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U.S. evacuating some from embassy in South Sudan amid new fighting

JUBA, South Sudan -- Heavy explosions and gunfire shook South Sudan's capital, Juba, on Monday as clashes between government and opposition forces in the east African nation entered their fifth day, witnesses said, pushing the country back toward civil war.

Due to the fighting, the U.S. State Department ordered the departure of non-emergency personnel from the U.S. Embassy in Juba, and warned U.S. citizens against traveling to South Sudan. The department said the new fighting marked a "sudden and serious deterioration in the security situation in the capital."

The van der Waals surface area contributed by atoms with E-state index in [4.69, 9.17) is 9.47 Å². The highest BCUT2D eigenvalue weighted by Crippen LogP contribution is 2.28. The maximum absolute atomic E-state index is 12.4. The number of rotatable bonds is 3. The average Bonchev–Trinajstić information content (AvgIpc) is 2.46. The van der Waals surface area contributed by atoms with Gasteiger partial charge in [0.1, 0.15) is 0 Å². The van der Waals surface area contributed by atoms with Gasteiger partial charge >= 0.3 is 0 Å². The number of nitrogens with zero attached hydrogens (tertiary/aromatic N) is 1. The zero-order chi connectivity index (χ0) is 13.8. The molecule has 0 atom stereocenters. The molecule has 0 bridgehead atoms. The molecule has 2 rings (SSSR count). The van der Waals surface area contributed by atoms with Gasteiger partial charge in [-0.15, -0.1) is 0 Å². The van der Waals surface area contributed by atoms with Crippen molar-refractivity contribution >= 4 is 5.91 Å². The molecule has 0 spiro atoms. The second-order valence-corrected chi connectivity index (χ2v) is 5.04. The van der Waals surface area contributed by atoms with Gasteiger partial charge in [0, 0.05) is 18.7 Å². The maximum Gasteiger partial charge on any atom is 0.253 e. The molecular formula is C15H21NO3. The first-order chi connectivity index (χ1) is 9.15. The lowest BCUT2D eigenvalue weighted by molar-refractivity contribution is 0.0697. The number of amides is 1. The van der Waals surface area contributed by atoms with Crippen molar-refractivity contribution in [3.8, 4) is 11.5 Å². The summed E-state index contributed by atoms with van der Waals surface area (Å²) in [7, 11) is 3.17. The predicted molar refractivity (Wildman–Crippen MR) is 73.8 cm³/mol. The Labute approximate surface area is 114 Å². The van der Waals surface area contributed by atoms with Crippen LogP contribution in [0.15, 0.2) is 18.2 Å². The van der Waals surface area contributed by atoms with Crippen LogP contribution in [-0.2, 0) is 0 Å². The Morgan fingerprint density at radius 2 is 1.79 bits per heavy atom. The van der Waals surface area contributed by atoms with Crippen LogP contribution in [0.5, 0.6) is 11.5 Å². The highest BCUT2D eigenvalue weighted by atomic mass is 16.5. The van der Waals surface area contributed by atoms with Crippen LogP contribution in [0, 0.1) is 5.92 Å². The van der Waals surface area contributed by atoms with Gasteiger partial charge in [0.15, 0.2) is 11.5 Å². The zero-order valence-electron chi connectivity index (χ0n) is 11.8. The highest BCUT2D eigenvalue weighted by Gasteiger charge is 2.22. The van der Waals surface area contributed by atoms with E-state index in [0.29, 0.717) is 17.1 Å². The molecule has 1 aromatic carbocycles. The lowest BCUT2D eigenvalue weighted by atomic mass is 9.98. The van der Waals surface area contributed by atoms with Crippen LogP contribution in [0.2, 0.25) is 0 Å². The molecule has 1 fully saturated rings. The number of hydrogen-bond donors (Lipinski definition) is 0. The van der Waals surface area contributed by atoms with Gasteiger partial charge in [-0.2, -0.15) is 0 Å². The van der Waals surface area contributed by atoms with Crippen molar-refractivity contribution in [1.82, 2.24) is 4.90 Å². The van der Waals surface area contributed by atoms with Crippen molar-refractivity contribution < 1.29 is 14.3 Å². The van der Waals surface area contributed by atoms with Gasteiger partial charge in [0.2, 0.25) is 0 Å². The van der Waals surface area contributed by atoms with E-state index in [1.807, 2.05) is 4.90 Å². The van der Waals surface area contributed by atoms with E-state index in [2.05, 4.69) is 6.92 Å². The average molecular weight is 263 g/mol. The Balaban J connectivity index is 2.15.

The Reuters news agency reported scores of people have been killed in the fighting, which broke out Thursday between forces loyal to President Salva Kiir and those favoring Vice-President Riek Machar, who led who led rebels during a two-year civil war.

An Associated Press reporter in the city reported shooting Monday morning that prevented residents from moving about the city.

An aid worker in Juba's Tomping area, which has embassies, the airport and a U.N. base, described a "massive explosion" shortly after 9 a.m. followed by further blasts

The United Nations Mission in South Sudan reported on Twitter that clashes restarted near its compound in the Jebel area, where some 30,000 civilians have taken refuge. The opposition also has a base near Jebel and its leader, First Vice President Riek Machar, also has his home in the area.

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